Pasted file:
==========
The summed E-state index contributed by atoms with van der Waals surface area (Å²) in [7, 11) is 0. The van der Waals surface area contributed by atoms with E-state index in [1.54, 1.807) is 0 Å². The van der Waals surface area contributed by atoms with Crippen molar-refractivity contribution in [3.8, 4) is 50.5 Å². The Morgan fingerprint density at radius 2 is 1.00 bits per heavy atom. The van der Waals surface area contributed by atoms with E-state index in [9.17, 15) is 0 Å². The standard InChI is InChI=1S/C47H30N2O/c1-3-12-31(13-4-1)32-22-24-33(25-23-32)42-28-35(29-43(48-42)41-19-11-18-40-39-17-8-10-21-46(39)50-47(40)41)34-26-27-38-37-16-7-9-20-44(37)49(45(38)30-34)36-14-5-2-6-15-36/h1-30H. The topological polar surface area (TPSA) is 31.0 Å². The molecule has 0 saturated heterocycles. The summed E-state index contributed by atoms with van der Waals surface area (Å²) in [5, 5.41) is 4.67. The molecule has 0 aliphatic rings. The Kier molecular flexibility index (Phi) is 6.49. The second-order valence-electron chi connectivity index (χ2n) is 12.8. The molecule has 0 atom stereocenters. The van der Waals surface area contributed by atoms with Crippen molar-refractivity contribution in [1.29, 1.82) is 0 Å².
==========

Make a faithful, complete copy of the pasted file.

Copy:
The summed E-state index contributed by atoms with van der Waals surface area (Å²) in [7, 11) is 0. The van der Waals surface area contributed by atoms with E-state index in [1.54, 1.807) is 0 Å². The van der Waals surface area contributed by atoms with Crippen molar-refractivity contribution in [3.8, 4) is 50.5 Å². The Morgan fingerprint density at radius 2 is 1.00 bits per heavy atom. The van der Waals surface area contributed by atoms with E-state index in [9.17, 15) is 0 Å². The standard InChI is InChI=1S/C47H30N2O/c1-3-12-31(13-4-1)32-22-24-33(25-23-32)42-28-35(29-43(48-42)41-19-11-18-40-39-17-8-10-21-46(39)50-47(40)41)34-26-27-38-37-16-7-9-20-44(37)49(45(38)30-34)36-14-5-2-6-15-36/h1-30H. The topological polar surface area (TPSA) is 31.0 Å². The molecule has 0 saturated heterocycles. The summed E-state index contributed by atoms with van der Waals surface area (Å²) in [5, 5.41) is 4.67. The molecule has 0 aliphatic rings. The Kier molecular flexibility index (Phi) is 6.49. The second-order valence-electron chi connectivity index (χ2n) is 12.8. The molecule has 0 atom stereocenters. The van der Waals surface area contributed by atoms with Crippen molar-refractivity contribution in [1.29, 1.82) is 0 Å².